Consequences of hate-motivated crime

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Hate-motivated crimes are unique in that they can have effects on the victim beyond those commonly associated with non-hate crimes. The personal characteristics related to hate crime victimization (e.g. race, religion, sexual orientation) are often core elements of the victim's sense of identity and, when targeted, can create feelings of anger and vulnerability. Research on the psychological effects of criminal victimization has found that emotional consequences tend to be more severe among victims of hate crime than victims of non-hate crime (Schaffer, 1996). Other research has suggested that the recovery period can be longer for victims of hate crime (Herek, 1999).

Findings from the 2004 GSS lend support to this previous research.1 In more than one-third (39%) of perceived violent hate crime incidents, the victim indicated that he or she found it difficult or impossible to carry out their daily activities. This compares to 23% of violent incidents involving victims of non-hate crimes. Violent hate crime incidents were also more likely than violent non-hate crimes to result in the victim feeling fearful (35% compared with 17%).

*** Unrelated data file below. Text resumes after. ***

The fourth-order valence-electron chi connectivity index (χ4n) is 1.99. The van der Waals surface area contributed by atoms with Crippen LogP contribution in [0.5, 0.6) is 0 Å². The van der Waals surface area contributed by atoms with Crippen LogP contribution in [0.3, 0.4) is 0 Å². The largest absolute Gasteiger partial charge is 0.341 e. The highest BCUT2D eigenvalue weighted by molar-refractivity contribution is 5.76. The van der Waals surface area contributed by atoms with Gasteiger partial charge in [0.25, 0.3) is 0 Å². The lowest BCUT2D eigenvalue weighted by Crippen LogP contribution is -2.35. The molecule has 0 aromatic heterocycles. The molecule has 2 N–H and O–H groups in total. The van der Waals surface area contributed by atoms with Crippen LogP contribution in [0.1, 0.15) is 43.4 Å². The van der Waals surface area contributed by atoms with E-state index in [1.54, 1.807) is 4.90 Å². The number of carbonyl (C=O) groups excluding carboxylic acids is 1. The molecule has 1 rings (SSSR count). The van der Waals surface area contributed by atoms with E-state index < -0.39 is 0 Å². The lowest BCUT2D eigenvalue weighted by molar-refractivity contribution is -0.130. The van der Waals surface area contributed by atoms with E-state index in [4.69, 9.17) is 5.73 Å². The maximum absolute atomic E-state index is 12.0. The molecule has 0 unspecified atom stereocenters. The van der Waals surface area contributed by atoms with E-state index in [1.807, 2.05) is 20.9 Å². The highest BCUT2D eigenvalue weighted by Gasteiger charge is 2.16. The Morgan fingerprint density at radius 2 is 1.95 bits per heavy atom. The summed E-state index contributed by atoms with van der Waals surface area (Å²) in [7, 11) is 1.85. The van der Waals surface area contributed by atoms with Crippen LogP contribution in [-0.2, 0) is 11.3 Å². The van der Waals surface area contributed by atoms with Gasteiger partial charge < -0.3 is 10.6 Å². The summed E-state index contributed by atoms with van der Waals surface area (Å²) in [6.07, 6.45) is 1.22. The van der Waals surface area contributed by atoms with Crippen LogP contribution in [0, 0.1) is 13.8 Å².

Furthermore, victims of violent hate crime were more likely than victims of other violent crime to feel unsafe walking alone in their neighbourhood after dark (37% compared to 23%). Victims of violent hate crimes were also more likely to worry while waiting for or using public transportation (66% compared to 48%).

Other research shows that hate crimes not only produce individual consequences, but they can also impact entire communities. Incidents motivated by hatred can create an atmosphere of fear among all members of a community to which an individual belongs. This, in turn, can heighten tensions between different groups, fragment communities and create further conflict (Schaffer, 1996).


  1. Police-reported surveys do not collect information on the emotional consequences of hate-motivated crime.